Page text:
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gregzoll

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About gregzoll

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  1. Marc, you over-engineered the original question. If the meter is only pushed in to allow one leg, a circuit that is tied through a Tandem, or tied through dual single breakers will cause this effect of backfeed. You send a voltage through one leg, and feed through the other, you get thus effect, when you complete the circuit through what ever appliance, or load that is tied into that circuit. Basically comes down to instead of 120vac, you get 60vac through the circuit, because of load & resistance.
  2. I see the screw you're talking about. It seems unlikely that one scorched wire could have caused all of those other wires to get scorched like that though, doesn't it? - Reuben The breaker will never trip, as long as volts & amps are within its limits. If volts are low, and amps are high, the breaker will only trip if if overheats to the point that it exceeds the setpoint that it was engineered for.
  3. The key is shortest path to ground. Unless it is a Sub[panel (ie Lighting, Receptacles, more circuits) a loose connection, or lighting strike will cause the over-voltage to seek Shortest path to ground, thus causing also the effect you saw.
  4. That would be, because when the Breaker is closed, it is feeding the other leg. There is nothing weird about it. You figured it out, when you stated that the meter was not fully seated, which means that the POCO is a bunch of lazy bastards that do not care about their job.
  5. There is a video on Ask This Old House, where they Winterized a home.
  6. Suggest they get an Electrician to inspect, due to does not appear to be in best interest. Some things just make you scratch your head and scream WTF.
  7. Actually, the wire should be twisted together, just hanging from the stud with excess to catch stuff on. Of course, the Plastic boxes can be used. What do you think is supposed to be used to tie in wires for switches & outlets? Some people prefer Metal JBs, but Plastic is so much cheaper & less hardware to install.
  8. I don't believe you. Do you have any documentation? - Jim Katen, Oregon Check with local jurisdiction & Electricians. Rarely do you see #14 for outlets in new builds. All that I have seen, are #12 on 20 amp circuits. Lighting always on 15amp, most running #14. Problem is, I can back up my words by local code inspectors, and Electricians, along with NEC. I just inspected a new construction home yesterday. Lots of receptacle outlets wired with #14. Lots of receptacle outlets are sold out there with stab back connections that will *only* accept #14 wire. If you can back u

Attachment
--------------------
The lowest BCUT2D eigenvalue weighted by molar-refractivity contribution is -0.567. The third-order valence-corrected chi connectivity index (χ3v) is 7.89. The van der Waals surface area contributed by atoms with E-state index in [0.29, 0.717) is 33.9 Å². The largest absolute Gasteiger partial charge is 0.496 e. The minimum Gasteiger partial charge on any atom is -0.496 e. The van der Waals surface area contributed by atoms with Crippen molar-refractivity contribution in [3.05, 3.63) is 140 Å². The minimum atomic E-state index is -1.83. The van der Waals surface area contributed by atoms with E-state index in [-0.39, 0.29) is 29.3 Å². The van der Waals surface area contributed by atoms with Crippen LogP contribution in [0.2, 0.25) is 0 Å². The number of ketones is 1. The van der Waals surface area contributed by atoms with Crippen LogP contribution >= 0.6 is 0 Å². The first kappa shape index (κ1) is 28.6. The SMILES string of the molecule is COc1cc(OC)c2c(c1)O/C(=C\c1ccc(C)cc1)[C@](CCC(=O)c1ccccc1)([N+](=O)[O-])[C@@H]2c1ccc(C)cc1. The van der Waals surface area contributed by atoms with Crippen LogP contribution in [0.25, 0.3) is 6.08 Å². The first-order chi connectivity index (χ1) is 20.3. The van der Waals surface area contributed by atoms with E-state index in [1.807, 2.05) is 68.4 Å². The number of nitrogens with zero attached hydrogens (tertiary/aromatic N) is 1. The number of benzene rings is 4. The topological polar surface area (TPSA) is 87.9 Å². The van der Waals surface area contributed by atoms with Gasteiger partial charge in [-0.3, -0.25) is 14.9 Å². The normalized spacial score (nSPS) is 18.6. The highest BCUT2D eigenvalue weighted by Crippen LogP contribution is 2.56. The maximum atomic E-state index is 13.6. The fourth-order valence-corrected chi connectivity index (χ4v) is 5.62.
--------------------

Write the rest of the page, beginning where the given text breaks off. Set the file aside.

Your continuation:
9. I don't believe you. Do you have any documentation? - Jim Katen, Oregon Check with local jurisdiction & Electricians. Rarely do you see #14 for outlets in new builds. All that I have seen, are #12 on 20 amp circuits. Lighting always on 15amp, most running #14. Problem is, I can back up my words by local code inspectors, and Electricians, along with NEC.
  10. Do you have any documentation to back up that assertion? - Jim Katen, Oregon Yes, the NEC allows for only, and only #14 to be protected by no greater then a 15 amp breaker. Um, not that part, the part about how #14 can only be used for lighting and not for outlets. - Jim Katen, Oregon Most jurisdictions are going that route, to allow for not overloading the circuit, and to set a standard. With everything being used in homes these days, #14 should not even be on a circuit going to receptacles.
  11. Do you have any documentation to back up that assertion? - Jim Katen, Oregon Yes, the NEC allows for only, and only #14 to be protected by no greater then a 15 amp breaker.
  12. You are in the St. Louis area, every place is different. Here in Springfield, a home owner can rewire their whole home a few circuits at a time, but it is recommended to follow current NEC standards. As for #14 no longer being allowed, that is news to me & others. Since as already stated, as long as protected by a 15 amp circuit, #14 is fine. Only diff is that it can only be used for lighting, and #12 used for outlets.
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